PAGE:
I'm not sure what normal kids are afraid of when they're young. I grew up on a dairy farm, so you'd think my nightly prayers would include "please don't let a herd of cows stampede our house, please don't let the bull get out, and please don't let the geese corner me near the pig sty tomorrow and peck me to death." Strangely, I was afraid of none of these things. In my mind, these things were ludicrous. The cows were too content to stampede; there were solid iron bars and cement around the bull pen; those geese may as well have had a restraining order against me, because I would never get within 500 feet of them. No, what kept me up at night was this one thought: what if a dinosaur comes along and eats our house?
In my mind, it made sense. First of all, look at the coelacanth. Everyone thought it was extinct, and then BOOM! Someone caught one. It seemed logical to me that a dinosaur could live quite happily in the woods behind our house, undetected. Until he ran out of deer and other woodland snacks, and started hankering for some human treats.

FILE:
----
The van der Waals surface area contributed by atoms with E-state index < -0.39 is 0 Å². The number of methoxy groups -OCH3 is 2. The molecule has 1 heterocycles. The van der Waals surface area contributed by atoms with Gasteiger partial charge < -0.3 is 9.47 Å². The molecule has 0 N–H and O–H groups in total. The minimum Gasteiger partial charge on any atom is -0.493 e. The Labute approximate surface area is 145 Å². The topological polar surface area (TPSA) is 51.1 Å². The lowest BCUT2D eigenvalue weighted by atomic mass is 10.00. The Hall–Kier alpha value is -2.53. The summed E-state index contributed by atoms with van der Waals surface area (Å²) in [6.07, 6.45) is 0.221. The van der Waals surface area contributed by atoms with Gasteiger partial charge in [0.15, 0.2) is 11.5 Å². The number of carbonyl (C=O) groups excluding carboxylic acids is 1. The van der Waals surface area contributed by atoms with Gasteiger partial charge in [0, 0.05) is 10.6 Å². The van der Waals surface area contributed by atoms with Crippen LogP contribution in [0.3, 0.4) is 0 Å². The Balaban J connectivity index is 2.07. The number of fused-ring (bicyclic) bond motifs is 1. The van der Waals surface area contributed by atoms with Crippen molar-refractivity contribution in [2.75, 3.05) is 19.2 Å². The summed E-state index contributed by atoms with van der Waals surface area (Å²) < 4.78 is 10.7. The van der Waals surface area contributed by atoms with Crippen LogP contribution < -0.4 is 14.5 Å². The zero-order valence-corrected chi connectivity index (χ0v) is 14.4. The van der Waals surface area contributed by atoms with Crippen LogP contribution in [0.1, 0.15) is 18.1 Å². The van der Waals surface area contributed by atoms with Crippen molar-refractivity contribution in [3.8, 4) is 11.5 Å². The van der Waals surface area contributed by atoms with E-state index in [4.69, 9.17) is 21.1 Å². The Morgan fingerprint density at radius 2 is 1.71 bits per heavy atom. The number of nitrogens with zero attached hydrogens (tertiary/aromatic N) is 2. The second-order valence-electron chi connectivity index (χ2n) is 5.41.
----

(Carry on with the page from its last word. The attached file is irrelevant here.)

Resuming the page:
So when Jurassic Park came out, my sister, father, and I sat in our seats, jaws hanging open and eyes popping out of our heads. I don't know what they were thinking (Dad was probably thinking about how much he hates uncomfortable theater seats) but I know I was thinking Oh. My. God. That right there is a REAL dinosaur. We're all going to die. And I was no longer even a teenager when the movie came out, so clearly, the velociraptors were scary enough to give an adult nightmares.
I'll admit Jurassic Park still gives me a thrill when I watch it; that occasional that's so cool! moment. I get that it's CGI. I get that that lawyer wasn't really eaten by a dinosaur as he sat on the toilet.
But to this day, whenever I see ripples on water, I think uh-oh. T-Rex.
Now that's movie magic.